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Portland crops hit hard, livestock in danger as grazing fields disappear

Published:Monday | July 21, 2014 | 12:00 AM
Some of the struggling banana plants on a farm at Stony Hill in Portland.Photo by gareth davis

Gareth Davis, Gleaner Writer

The continuous drought is creating havoc in the lives of east Portland farmers who have suffered heavy crop losses and are now losing their livestock.

The ongoing dry spell, considered to be the worst in recent times, is close to crisis level, and according to former Portland parish manager of the Rural Agricultural Development Authority, Ridley Badresingh, unless it rains soon, farmers could suffer a 100 per cent loss of crops.

"Many of our crops have simply dried up," said Badresingh.

He added: "I am a ginger farmer, and I forced myself to plant a crop recently, as the soil was already prepared, but it was too hot for planting. It simply means that reaping has been set back for approximately four months, and that is dependent on the rains," he said.

Badresingh continued: "My bananas and plantains have suffered the worst, as the tree trunks have broken in half as a result of the dry spell. The peppers, cabbage, pak choi, tomato and pumpkin have simply dried up, and those that are putting up a fight are slowly withering away."

Badresingh said it is anybody's guess what will happen if it does not rain soon as yams, cocoa, and dasheen are also suffering from the intense heat. The month of May, which is a traditional rainy month for Portland, failed to produce any showers.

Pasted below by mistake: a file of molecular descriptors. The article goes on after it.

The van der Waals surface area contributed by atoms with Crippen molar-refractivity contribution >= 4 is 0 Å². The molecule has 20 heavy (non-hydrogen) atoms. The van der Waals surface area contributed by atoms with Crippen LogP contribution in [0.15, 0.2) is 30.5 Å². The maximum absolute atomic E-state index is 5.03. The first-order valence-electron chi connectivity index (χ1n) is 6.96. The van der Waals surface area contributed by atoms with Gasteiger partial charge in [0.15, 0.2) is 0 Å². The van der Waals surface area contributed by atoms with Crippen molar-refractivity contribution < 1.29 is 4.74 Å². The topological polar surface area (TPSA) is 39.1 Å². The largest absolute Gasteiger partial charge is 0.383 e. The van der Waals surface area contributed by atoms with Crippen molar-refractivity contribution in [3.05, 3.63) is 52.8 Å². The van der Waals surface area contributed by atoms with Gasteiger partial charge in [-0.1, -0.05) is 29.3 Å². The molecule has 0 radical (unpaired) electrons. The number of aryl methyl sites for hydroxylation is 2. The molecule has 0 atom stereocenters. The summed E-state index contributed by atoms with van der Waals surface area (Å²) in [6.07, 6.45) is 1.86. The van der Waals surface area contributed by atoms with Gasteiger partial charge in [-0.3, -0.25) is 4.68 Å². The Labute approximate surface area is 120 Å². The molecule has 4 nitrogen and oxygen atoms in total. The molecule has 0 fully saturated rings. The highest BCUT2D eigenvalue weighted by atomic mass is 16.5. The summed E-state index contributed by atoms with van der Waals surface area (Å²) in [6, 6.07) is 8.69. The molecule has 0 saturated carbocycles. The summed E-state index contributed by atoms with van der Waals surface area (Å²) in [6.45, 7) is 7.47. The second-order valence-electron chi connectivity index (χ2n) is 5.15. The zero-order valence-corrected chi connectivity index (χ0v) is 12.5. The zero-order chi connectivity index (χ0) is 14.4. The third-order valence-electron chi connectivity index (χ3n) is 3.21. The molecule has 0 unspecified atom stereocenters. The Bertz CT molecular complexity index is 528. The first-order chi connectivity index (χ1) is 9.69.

A somewhat similar situation exists with livestock farmer Kenneth Rowe of Hector's River, who is finding it extremely difficult to adequately provide grass and other shrubbery for his herd of goats, as vegetation has either dried up or is been exhausted.

"I am a small farmer and I have 54 goats, comprising rams, heifers, and kids, which are allowed to roam on a three-acre property, which once had lush vegetation. Now, since there is no rain, the area of vegetation, which was easily replenished in about three weeks, is now bare. Grass is drying up, and I am running out of feeding ground for my herd. I would welcome even a short five-minute sprinkle right now."

Among the farming communities in east Portland suffering from the drought are Commodore, Kensington, Happy Grove, Hector's River, Black Rock, Priestman's River, Top Hill, Barracks, Long Road, Windsor Forest, Zion Hill, and Reach.